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Friday, 12 December 2008
Thursday, 4 December 2008
On the way to Cannock Chase, just before Lullington, I came upon a female Kestrel on a post. My camera was already at the ready beside me, and so I wound the window down and took some safety shots during which the bird flew on to the next post. I then attempted to draw up a little closer, and only got one shot off before the bird flew off, away from the road. The results are far from good, but I am rather fond of these birds for some reason, so I publish one of the results here.
Wednesday, 3 December 2008
On the way back home, I dropped into Croxall Lakes. Although there was nothing of major interest there, as far as I could see, there were plenty of birds to keep me occupied. At one point, a busy flock of Redwing made their way through, feasting on the abundant crop of berries beside the railway. I managed a photo of one of the few (2?) Fieldfares that were about in the fading light.
Tuesday, 25 November 2008
Sunday, 2 November 2008
Friday, 31 October 2008
Common Kestrel (female)
Monday, 27 October 2008
Western Bluebird (female)
From the Visitor Centre we took the relatively short Alcove Trail (designated a nature trail). As we joined the trail a Cotton-Tail rabbit crossed in front of us, and ‘hid’ under a bush at some distance. There were some Robber Flies about which looked and sounded a bit like dragonflies in flight, but looked very handsome, if a little sinister, when they settled.
Soon we were seeing a number of lizards of various species (I have attempted to identify these but am no lizard expert so any input would be much appreciated). The first, a lizard with a striped back, I believe to be a species of Whip-tailed Lizard, but I can find no reference to a lizard with this few stripes - the Plateau Striped Whiptail is said to have 6 or 7 pale stripes, not the 4 that this had (perhaps it was a juvenile PSW?). This is the only one I saw, so I give you the best of a bad bunch of photos.
Whip-tailed Lizard species
I am not particularly interested in plants, but do have a passing interest in cacti, so was pleased to find Echinocereus Triglochidiatus.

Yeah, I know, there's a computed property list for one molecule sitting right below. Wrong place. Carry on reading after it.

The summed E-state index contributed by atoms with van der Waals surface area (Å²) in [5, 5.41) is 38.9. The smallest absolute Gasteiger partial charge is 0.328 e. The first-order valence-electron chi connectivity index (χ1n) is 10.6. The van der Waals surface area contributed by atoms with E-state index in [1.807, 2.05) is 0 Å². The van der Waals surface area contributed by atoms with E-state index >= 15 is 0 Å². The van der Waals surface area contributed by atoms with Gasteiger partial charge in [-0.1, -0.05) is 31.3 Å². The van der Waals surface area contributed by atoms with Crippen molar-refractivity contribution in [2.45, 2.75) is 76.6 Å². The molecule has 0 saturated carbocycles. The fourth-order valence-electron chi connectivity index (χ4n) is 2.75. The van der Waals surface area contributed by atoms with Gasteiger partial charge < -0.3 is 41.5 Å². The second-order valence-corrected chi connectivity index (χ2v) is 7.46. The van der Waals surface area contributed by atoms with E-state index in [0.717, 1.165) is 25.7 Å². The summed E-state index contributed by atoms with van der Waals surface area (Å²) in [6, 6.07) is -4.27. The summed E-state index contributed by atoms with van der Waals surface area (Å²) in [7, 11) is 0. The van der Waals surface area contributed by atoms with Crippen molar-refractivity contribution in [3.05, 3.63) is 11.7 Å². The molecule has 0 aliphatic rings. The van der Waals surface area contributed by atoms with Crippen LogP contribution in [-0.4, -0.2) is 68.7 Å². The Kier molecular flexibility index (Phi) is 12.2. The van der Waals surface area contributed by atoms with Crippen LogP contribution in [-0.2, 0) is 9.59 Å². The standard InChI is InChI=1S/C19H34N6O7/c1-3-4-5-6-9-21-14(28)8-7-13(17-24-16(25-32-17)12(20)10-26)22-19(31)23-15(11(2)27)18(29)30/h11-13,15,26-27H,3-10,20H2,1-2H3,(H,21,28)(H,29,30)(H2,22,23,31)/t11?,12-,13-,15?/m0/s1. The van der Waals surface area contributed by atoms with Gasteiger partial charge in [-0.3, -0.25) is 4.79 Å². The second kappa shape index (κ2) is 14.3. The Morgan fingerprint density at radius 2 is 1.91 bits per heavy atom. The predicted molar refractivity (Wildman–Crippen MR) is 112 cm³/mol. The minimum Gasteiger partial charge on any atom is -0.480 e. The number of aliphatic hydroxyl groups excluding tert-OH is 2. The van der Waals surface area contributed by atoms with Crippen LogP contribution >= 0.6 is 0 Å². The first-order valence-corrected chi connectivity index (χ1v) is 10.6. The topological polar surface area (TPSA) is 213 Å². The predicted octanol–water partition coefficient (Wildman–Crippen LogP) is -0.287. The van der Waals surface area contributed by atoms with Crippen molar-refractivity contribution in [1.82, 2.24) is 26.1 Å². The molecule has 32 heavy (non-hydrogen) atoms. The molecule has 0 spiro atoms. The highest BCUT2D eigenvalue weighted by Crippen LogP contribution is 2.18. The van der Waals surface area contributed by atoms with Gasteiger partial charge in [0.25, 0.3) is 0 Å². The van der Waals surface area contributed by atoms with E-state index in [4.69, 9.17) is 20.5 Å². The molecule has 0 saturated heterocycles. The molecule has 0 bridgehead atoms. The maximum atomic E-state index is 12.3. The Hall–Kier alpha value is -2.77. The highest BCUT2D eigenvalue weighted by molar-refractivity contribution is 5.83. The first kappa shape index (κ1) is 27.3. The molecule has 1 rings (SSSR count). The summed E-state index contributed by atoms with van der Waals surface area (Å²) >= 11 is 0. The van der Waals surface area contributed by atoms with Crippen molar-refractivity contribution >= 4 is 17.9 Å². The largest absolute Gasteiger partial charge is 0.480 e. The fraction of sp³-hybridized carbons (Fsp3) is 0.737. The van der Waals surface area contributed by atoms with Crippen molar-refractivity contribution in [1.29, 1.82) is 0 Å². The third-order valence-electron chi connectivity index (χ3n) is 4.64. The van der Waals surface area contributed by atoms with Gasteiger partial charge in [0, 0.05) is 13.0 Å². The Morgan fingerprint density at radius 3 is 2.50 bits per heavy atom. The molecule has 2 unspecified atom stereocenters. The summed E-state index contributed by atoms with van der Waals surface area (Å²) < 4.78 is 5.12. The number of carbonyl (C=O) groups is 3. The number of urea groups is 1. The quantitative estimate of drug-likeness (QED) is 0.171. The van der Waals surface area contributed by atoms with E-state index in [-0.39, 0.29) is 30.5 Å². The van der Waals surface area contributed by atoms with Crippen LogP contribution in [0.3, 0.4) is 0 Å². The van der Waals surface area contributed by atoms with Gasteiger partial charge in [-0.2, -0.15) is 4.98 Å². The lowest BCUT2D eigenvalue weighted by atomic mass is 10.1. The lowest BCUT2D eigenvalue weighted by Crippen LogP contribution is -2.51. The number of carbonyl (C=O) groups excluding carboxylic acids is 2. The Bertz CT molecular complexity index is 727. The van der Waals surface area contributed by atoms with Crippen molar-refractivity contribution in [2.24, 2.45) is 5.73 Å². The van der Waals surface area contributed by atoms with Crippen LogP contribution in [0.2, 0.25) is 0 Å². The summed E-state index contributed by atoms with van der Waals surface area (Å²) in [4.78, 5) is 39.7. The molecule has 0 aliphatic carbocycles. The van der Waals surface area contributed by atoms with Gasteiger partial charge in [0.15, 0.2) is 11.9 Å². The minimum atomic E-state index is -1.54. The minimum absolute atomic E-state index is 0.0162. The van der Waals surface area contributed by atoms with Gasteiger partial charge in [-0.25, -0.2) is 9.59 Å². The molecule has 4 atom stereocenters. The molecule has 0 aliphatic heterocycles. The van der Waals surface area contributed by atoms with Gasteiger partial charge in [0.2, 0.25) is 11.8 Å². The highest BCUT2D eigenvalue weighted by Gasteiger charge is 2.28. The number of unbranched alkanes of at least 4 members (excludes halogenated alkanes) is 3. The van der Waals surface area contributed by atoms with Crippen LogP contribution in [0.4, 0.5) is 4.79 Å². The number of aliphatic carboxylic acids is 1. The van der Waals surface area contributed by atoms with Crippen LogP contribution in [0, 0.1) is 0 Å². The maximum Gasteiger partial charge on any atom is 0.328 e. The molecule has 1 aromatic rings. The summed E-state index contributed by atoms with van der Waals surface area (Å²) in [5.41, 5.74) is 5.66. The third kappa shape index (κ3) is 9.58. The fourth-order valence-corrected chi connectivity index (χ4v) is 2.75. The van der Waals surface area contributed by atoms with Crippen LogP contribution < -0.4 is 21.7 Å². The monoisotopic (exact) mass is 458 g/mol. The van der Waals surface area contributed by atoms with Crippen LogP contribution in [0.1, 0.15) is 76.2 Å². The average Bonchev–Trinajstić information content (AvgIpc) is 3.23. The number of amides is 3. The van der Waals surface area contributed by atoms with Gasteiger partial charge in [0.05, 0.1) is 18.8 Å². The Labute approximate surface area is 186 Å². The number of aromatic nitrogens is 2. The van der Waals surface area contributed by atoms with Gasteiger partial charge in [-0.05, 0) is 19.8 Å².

There were a couple of Western Scrub Jays seen (but not photographed), and several LBJs (little brown jobs) which seemed to be hiding from the sun in dense cover. With a total lack of experience of American birds, the LBJs were as good as impossible for me to identify.
I attempted to photograph a hawk (unidentified) that passed by at some distance but my camera had gone faulty just before the holiday, with insufficient time to get it repaired, and so had a tendency for the lens to electrically uncouple itself from the body, thus rendering autofocus and light metering non-functioning. The temporary solution was to give the lens a gentle twist until it connected again, but grabbed shots were virtually impossible to achieve for the whole of the holiday.About half-way along the trail a Chipmunk (possibly Cliff Chipmunk) was seen scampering along the edge of a rock ledge, and then stopping under a bush.
Chipmunk (possibly Cliff Chipmunk)
At one point my wife was (unusually) just ahead of me, and suddenly put up a Hummingbird which hovered noisily for a split second and then shot off, never to be seen again (in spite of hunting for it for half an hour). It was all over and done with in maybe half a second. I did not notice any colour tendencies, so do not know what species it was, but I think that Broad-tailed Hummingbird is most likely.
Plateau Striped Whiptail Lizard
After this walk, we got into the car to explore the scenic qualities of the Monument from the various viewpoints. From these we saw Turkey Vultures and American Kestrels in the distance. There were also plenty of White-throated Swifts around.